Tag Archive | PPGIS

New Research on Legal Issues and Validation of Crowdmapping

Rak, Andriy (2013). Legal Issues and Validation of Volunteered Geographic Information.

Abstract: The Canadian Geospatial Data Infrastructure (CGDI) provides access to authoritative geographic datasets of Canada, which are the source of accurate and reliable data. The process of acquiring, updating and maintaining such datasets using traditional approaches, requires both time and costly resources. As a result, in many cases the datasets are out of date because of the high cost of maintenance. An alternative approach to reliably create and update authoritative datasets is linked to its integration with Volunteered Geographic Information (VGI). VGI provides a vast source of spatial information to government, industry and citizens. However, the integration of VGI with CGDI generates several questions, with VGI quality and legal issues at the forefront.

This research has investigated methods for assessing the quality of VGI, and describes the importance of a link between VGI and legal liability in the need for integration of VGI with CGDI. This research developed a prototype to validate data quality and examined legal liability issues around VGI to discover a strategy for possible integration of VGI with CGDI datasets. The research also provides four primary risk management techniques for CGDI to manage risks resulted from incorporating VGI into their datasets.

M.Sc.E. thesis, Department of Geodesy and Geomatics Engineering Technical Report No. 283, University of New Brunswick, Fredericton, New Brunswick, Canada, 128 pp. (April 2013)

Zero Geography: Situating Neogeography

Situating Neogeography: Special Issue of Environment and Planning A

The special issue of Environment and Planning A on neogeography that Mark Graham edited with Matthew Wilson is now out an available to download. It will undoubtedly be a useful collection for anyone interested in thinking about the coming-togethers of information, the internet, and place.

For table of contents and links visit Zero Geography: Situating Neogeography: Special Issue of Environment and Planning A.

 

USGS Release: “Crowdsourcing” the National Map

“Crowdsourcing”: Looking at New Ways to Map Structures in Colorado

Contact Information:
U.S. Department of the Interior, U.S. Geological Survey
Office of Communications and Publishing
12201 Sunrise Valley Dr, MS 119
Reston, VA 20192

Greg Matthews: Phone: 303-202-4446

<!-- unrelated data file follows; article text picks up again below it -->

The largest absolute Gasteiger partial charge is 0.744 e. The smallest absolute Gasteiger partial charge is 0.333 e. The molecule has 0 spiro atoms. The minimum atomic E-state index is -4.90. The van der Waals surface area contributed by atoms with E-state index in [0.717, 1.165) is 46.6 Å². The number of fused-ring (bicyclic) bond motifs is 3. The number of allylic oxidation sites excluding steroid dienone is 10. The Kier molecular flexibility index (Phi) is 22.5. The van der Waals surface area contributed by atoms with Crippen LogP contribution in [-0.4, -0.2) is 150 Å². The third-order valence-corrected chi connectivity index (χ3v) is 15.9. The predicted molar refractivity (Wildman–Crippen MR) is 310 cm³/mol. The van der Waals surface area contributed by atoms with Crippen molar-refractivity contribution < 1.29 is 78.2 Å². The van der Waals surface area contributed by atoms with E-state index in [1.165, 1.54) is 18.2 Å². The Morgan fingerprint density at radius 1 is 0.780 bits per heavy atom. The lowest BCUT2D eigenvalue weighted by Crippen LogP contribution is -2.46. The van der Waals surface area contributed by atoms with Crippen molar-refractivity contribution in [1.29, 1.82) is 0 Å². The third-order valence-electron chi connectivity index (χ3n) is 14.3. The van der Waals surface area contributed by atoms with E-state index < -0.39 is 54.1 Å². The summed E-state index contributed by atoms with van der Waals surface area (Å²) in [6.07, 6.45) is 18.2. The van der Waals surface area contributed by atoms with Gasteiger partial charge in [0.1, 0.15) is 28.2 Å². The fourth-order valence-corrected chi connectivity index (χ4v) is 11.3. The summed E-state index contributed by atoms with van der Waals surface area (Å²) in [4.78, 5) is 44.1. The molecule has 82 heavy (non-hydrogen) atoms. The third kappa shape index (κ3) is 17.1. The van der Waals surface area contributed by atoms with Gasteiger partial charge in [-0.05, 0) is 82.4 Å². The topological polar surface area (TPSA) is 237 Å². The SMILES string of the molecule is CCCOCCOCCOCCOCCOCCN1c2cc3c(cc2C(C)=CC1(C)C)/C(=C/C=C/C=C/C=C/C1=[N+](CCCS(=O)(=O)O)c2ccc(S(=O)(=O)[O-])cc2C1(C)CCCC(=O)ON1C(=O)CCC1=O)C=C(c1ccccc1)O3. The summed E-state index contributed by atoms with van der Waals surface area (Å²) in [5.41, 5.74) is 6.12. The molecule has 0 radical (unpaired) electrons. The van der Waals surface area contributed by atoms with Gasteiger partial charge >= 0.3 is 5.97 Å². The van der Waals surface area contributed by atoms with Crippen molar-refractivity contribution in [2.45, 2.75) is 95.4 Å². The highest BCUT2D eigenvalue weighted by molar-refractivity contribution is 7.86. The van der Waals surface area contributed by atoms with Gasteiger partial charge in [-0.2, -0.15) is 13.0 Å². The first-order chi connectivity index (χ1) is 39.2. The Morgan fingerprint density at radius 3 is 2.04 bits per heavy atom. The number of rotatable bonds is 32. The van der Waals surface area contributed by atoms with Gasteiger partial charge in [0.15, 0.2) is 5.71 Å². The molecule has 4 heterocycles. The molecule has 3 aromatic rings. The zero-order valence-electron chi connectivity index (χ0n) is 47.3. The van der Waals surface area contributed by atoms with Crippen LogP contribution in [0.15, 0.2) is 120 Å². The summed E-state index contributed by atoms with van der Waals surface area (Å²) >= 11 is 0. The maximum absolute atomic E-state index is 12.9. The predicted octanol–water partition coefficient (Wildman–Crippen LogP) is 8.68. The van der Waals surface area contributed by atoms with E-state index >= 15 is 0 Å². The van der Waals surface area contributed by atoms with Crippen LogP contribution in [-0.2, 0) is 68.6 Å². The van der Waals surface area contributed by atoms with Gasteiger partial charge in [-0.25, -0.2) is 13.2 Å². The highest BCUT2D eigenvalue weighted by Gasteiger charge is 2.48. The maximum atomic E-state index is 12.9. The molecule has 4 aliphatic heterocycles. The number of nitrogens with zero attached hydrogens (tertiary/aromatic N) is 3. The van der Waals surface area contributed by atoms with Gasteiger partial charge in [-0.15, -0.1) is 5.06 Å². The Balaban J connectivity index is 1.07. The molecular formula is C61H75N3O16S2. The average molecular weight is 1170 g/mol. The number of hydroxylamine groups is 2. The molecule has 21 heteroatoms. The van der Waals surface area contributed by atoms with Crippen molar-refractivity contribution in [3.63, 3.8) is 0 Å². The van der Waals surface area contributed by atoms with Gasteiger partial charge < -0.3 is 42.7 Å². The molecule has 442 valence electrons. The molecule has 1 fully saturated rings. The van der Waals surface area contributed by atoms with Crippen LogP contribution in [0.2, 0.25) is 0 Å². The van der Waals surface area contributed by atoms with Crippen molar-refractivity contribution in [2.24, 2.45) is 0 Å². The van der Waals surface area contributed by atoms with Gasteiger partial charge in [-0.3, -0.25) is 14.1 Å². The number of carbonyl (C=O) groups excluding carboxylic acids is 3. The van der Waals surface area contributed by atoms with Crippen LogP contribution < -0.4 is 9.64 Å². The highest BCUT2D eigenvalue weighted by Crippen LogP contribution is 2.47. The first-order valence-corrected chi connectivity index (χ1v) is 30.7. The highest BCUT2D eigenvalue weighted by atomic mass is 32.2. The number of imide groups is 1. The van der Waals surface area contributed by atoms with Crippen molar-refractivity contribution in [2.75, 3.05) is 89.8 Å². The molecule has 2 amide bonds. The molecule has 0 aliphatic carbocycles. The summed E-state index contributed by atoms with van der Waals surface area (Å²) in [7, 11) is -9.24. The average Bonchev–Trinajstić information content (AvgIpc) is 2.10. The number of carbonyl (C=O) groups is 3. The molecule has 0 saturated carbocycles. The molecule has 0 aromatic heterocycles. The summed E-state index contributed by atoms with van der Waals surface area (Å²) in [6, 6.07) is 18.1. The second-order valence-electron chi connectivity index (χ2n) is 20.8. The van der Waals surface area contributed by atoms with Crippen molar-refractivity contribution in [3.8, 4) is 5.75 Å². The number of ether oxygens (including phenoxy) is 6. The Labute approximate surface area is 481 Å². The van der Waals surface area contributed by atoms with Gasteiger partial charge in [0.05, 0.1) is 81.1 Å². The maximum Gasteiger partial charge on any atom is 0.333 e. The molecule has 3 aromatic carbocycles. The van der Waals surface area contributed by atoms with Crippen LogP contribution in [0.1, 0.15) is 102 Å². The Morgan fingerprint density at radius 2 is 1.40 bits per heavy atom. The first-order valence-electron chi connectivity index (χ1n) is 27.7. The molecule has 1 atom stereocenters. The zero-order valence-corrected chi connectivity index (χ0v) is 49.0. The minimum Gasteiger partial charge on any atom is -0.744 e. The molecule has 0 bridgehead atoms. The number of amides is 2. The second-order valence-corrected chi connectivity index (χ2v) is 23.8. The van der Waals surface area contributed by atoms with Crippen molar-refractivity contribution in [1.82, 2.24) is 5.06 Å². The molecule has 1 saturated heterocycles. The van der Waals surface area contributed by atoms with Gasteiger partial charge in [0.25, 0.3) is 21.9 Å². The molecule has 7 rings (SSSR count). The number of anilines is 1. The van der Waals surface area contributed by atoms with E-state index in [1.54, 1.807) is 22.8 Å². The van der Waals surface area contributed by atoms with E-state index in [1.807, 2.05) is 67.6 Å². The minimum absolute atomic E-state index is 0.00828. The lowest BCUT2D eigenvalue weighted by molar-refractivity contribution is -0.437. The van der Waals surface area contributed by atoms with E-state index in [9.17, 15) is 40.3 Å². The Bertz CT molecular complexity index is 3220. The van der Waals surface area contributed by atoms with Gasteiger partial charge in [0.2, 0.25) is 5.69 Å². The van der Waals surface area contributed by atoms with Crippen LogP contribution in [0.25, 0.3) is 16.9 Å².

Mark Newell: Phone: 573-308-3850

In light of swiftly changing technical landscapes and increasing uses of social networking, the USGS is exploring a new approach to the volunteer program, and is launching a project to test options for volunteer participation in providing data to The National Map. The project involves mapping man-made structures and facilities, such as schools and fire stations, in the state of Colorado. Using an internet mapping application, volunteers can help the USGS update The National Map by correcting or adding information about structures. “Even members of the public who can’t tell a sandstone from a rhyolite but have internet access can now help the USGS keep its popular maps up to date through our new experiment in crowd sourcing,” said USGS Director Marcia McNutt. “Correctly locating and identifying fire stations, police stations, schools, and hospitals not only makes USGS maps more useful, but can literally save a life.”

Over the past two decades, the USGS National Geospatial Program sponsored various forms of volunteer map data collection projects. Volunteers helped the USGS improve its maps during this period, by annotating paper maps, collecting data using GPS units, and submitting data using a web-based tool. However, in 2008, the volunteer mapping program was suspended as new methods for using volunteer data were being studied. In recent years, new web- and mobile-based technologies have made it easier to create, combine, and share maps. Recent events have shown how well these technologies support the rapid and relevant production of geographic information. If the Colorado pilot project is successful in attracting volunteers and capturing data for use in The National Map, the program may be expanded to other areas in the future. This project offers volunteers an opportunity to participate in providing data to The National Map and US Topo map products. For more information, interested Colorado volunteers can visit the National Map Corps website.